FIG. 9 illustrates the reaction of the present invention to a circumstance where the signal S gradually decreases over time. It should be understood that reference numeral A1 is not shown. However, it should further be understood that a previously determined maximum value of signal S had been measured and stored prior to the period of time represented in FIG. 9. Based on that previously determined maximum value A1, a first threshold magnitude B1 was determined. A second threshold magnitude C1 was then determined as a function of the first threshold magnitude B1. It should be clearly understood that the reason for providing a second threshold magnitude is to assure a certain degree of hysteresis. As discussed elsewhere in this description of the present invention, the hysteresis would not be needed if there is no possibility of electrical noise in the signals. However, in actual applications, a certain amount of electrical noise is to be expected and, therefore, the first and second threshold magnitudes will be different from each other to account for this possibility. During the initial period of time represented by FIG. 9, the maximum values of the signal are continuously monitored and a representative maximum value, that will be used as a reference, is stored as A2. However, no calculation of threshold magnitude is immediately made as a function of the maximum value A2 until the signal S decreases to a value that is less than the previously determined first threshold magnitude B1. Proceeding chronologically with the signal S as it begins to decrease from the point identified as A2 in FIG. 9, the magnitude of signal S drops below the second threshold magnitude Cl. This occurrence, identified as point P1, is ignored by the present invention. When the signal further drops to a value which is less than the first threshold magnitude B1, as indicated by point P2, the present invention stops monitoring the maximum magnitudes of signal S and no longer calculates new values for the maximum value A2. Instead, at point P2 the present invention calculates a new first threshold B2 as a function of the maximum value A2. It also calculates a new value of the second threshold magnitude C2 as a function of the first magnitude B2. When the signal S drops to a value which is less than the updated value of the first threshold magnitude B2, the rising edge 902 of the second signal 904 is provided. The second signal 904 is the output signal of the present invention which indicates that a bottle is present within the path of the light beam. Proceeding chronologically, the signal S eventually rises to a point that is greater than the updated value of the first threshold magnitude B2. This is represented as point P4 in FIG. 9. This occurrence is ignored by the present invention. When the signal S continues to rise, it eventually achieves a value that is greater than the second threshold magnitude C2. This is indicated as point P5 in FIG. 9. When this occurs, the falling edge 906 of the second signal 904 is provided. This indicates that the bottle has passed out of obstructing relationship with the light beam path. Point P5 is used by the present invention to again begin monitoring signal S for a new maximum value. This occurs during the time period identified by reference numeral A3. During that preselected period of time, the present invention monitors signal S to determine the maximum value of signal S during the preselected period of time between the existence of bottles in the light path.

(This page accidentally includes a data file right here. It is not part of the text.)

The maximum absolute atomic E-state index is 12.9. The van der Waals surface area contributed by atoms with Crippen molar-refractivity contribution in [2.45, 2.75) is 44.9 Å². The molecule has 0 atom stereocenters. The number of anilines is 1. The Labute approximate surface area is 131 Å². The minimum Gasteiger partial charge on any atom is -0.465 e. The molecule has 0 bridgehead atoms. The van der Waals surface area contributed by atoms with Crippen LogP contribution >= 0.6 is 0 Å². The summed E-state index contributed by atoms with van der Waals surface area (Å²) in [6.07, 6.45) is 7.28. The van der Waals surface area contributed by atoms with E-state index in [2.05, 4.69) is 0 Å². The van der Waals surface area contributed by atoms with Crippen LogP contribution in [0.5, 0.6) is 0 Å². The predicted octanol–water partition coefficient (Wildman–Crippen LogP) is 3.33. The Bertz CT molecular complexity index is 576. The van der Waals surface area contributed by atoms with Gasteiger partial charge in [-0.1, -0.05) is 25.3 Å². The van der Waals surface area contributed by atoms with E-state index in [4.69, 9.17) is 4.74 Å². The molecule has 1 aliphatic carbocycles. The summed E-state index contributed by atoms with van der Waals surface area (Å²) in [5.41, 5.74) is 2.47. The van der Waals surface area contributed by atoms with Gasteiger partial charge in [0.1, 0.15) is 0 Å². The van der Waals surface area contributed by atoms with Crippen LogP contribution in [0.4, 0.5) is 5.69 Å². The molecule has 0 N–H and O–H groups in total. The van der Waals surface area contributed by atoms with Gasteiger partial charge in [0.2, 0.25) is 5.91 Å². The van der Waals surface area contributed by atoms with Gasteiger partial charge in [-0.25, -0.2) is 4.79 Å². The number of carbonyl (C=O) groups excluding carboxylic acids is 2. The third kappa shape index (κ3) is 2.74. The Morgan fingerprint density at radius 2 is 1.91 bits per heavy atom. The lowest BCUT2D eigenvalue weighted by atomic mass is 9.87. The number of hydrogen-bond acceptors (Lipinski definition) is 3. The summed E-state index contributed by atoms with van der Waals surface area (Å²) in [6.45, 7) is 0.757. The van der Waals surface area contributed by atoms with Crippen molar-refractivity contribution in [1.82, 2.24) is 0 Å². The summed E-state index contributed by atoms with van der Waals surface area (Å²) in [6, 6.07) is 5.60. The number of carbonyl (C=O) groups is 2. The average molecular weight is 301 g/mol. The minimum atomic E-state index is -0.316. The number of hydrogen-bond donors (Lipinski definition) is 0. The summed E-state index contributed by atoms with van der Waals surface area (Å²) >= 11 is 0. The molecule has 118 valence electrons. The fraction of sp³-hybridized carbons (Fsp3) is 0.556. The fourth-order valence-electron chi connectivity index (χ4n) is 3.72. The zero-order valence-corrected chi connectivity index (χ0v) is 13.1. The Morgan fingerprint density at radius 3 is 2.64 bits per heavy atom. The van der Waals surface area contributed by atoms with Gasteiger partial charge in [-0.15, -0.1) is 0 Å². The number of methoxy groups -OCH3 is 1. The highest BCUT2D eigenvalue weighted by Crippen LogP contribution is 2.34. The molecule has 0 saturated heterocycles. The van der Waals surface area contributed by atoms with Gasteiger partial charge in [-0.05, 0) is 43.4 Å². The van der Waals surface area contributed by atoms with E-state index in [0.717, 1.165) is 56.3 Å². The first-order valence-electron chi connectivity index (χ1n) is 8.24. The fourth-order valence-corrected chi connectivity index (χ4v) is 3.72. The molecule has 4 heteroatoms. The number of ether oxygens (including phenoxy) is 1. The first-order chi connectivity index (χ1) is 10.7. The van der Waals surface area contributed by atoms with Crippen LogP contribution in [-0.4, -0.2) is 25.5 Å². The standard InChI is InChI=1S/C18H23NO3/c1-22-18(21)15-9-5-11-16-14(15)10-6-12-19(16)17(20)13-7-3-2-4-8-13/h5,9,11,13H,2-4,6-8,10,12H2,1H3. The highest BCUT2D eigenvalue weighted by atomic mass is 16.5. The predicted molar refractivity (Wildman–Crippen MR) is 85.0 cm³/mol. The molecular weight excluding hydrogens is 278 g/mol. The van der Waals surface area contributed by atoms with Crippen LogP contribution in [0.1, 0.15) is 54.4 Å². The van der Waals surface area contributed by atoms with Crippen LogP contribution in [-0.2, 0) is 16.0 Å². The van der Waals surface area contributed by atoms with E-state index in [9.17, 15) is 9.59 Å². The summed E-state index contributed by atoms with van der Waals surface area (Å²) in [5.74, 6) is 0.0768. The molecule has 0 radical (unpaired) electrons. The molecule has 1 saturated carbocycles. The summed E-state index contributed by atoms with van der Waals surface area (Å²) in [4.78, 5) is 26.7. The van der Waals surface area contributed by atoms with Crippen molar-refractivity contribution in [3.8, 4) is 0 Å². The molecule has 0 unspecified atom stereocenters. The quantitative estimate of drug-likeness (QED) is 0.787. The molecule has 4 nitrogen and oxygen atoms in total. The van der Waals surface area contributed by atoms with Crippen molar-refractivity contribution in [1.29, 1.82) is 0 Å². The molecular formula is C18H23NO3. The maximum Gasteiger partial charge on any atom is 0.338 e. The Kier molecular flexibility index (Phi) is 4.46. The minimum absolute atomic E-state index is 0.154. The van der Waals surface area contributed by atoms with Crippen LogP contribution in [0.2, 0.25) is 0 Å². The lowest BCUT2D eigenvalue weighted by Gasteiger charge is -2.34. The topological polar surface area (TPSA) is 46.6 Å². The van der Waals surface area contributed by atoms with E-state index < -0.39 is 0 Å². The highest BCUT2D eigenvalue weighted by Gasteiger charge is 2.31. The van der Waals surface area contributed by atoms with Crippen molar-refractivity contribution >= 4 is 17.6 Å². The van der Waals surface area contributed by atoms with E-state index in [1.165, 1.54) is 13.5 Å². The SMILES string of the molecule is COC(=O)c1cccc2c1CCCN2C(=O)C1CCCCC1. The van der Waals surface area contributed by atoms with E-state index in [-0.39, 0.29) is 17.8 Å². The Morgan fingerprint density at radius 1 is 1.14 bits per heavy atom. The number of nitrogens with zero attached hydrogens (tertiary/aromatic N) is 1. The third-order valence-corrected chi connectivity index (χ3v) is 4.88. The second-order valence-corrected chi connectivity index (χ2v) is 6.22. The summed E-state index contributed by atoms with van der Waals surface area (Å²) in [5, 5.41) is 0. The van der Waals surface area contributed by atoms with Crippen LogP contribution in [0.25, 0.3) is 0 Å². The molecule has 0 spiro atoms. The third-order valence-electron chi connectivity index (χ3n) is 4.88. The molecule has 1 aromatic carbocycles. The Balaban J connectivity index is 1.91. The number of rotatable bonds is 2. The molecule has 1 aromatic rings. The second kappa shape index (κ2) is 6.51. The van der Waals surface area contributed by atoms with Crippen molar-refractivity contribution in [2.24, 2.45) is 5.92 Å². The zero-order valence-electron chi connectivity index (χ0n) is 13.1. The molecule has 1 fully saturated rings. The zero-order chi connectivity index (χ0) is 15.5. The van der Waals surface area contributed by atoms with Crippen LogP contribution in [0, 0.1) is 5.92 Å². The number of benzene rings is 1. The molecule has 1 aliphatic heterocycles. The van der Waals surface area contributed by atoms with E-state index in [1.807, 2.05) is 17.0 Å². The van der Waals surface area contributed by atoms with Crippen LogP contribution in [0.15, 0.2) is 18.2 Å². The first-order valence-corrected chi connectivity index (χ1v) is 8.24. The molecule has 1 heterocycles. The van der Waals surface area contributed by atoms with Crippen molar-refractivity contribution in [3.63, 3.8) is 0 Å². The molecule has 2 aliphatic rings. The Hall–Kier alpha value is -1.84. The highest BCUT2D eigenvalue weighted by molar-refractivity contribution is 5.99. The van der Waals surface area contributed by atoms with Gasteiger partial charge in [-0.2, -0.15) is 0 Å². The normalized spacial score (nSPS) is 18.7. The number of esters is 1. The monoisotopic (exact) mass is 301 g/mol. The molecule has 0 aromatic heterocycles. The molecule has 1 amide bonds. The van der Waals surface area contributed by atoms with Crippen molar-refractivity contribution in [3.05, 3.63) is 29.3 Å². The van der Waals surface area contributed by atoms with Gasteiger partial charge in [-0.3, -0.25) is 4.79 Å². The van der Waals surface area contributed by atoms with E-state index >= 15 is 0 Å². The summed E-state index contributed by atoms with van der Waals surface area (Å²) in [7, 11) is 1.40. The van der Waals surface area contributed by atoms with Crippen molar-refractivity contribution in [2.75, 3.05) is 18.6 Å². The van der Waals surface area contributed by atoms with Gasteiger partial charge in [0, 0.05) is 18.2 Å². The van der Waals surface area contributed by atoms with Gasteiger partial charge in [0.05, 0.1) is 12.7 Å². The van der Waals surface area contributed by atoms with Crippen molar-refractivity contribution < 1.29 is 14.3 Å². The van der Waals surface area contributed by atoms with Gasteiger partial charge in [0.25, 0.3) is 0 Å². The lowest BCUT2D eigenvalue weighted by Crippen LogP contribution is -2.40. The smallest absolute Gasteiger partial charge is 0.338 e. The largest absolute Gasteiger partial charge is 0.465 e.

With continued reference to FIG. 9, it can be seen that between points P2 and P5, the present invention does not monitor the value of signal S in the determination of new maximum values. It should also be understood that the maximum value determination for value A2 is separate from the determination for value A3. These are separate monitoring steps of the present invention.